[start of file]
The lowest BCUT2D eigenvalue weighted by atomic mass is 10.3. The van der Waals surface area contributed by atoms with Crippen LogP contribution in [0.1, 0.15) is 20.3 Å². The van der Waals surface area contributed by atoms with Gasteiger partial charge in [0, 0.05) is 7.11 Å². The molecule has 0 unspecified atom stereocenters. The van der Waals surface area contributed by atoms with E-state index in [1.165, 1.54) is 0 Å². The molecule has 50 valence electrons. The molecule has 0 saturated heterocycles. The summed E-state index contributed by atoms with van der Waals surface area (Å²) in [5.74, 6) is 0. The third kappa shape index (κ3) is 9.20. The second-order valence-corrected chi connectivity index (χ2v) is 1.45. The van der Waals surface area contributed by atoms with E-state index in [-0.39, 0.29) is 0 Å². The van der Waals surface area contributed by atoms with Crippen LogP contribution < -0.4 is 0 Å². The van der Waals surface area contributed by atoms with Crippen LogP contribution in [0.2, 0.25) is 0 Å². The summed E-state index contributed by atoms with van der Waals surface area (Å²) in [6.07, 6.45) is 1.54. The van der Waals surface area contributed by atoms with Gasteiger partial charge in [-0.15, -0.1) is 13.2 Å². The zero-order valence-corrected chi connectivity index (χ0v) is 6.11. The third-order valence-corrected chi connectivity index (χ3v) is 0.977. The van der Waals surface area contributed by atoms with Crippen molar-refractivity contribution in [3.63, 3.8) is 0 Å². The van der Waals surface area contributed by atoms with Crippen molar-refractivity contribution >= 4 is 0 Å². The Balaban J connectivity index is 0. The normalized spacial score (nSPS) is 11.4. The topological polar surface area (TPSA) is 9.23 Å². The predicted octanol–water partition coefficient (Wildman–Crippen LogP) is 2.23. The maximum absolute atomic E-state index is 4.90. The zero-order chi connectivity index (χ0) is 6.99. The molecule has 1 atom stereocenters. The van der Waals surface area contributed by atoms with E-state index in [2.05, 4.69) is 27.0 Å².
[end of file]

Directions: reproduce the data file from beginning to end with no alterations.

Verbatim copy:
The lowest BCUT2D eigenvalue weighted by atomic mass is 10.3. The van der Waals surface area contributed by atoms with Crippen LogP contribution in [0.1, 0.15) is 20.3 Å². The van der Waals surface area contributed by atoms with Gasteiger partial charge in [0, 0.05) is 7.11 Å². The molecule has 0 unspecified atom stereocenters. The van der Waals surface area contributed by atoms with E-state index in [1.165, 1.54) is 0 Å². The molecule has 50 valence electrons. The molecule has 0 saturated heterocycles. The summed E-state index contributed by atoms with van der Waals surface area (Å²) in [5.74, 6) is 0. The third kappa shape index (κ3) is 9.20. The second-order valence-corrected chi connectivity index (χ2v) is 1.45. The van der Waals surface area contributed by atoms with E-state index in [-0.39, 0.29) is 0 Å². The van der Waals surface area contributed by atoms with Crippen LogP contribution < -0.4 is 0 Å². The van der Waals surface area contributed by atoms with Crippen LogP contribution in [0.2, 0.25) is 0 Å². The summed E-state index contributed by atoms with van der Waals surface area (Å²) in [6.07, 6.45) is 1.54. The van der Waals surface area contributed by atoms with Gasteiger partial charge in [-0.15, -0.1) is 13.2 Å². The zero-order valence-corrected chi connectivity index (χ0v) is 6.11. The third-order valence-corrected chi connectivity index (χ3v) is 0.977. The van der Waals surface area contributed by atoms with Crippen molar-refractivity contribution in [3.63, 3.8) is 0 Å². The van der Waals surface area contributed by atoms with Crippen molar-refractivity contribution >= 4 is 0 Å². The Balaban J connectivity index is 0. The normalized spacial score (nSPS) is 11.4. The topological polar surface area (TPSA) is 9.23 Å². The predicted octanol–water partition coefficient (Wildman–Crippen LogP) is 2.23. The maximum absolute atomic E-state index is 4.90. The zero-order chi connectivity index (χ0) is 6.99. The molecule has 1 atom stereocenters. The van der Waals surface area contributed by atoms with E-state index in [2.05, 4.69) is 27.0 Å².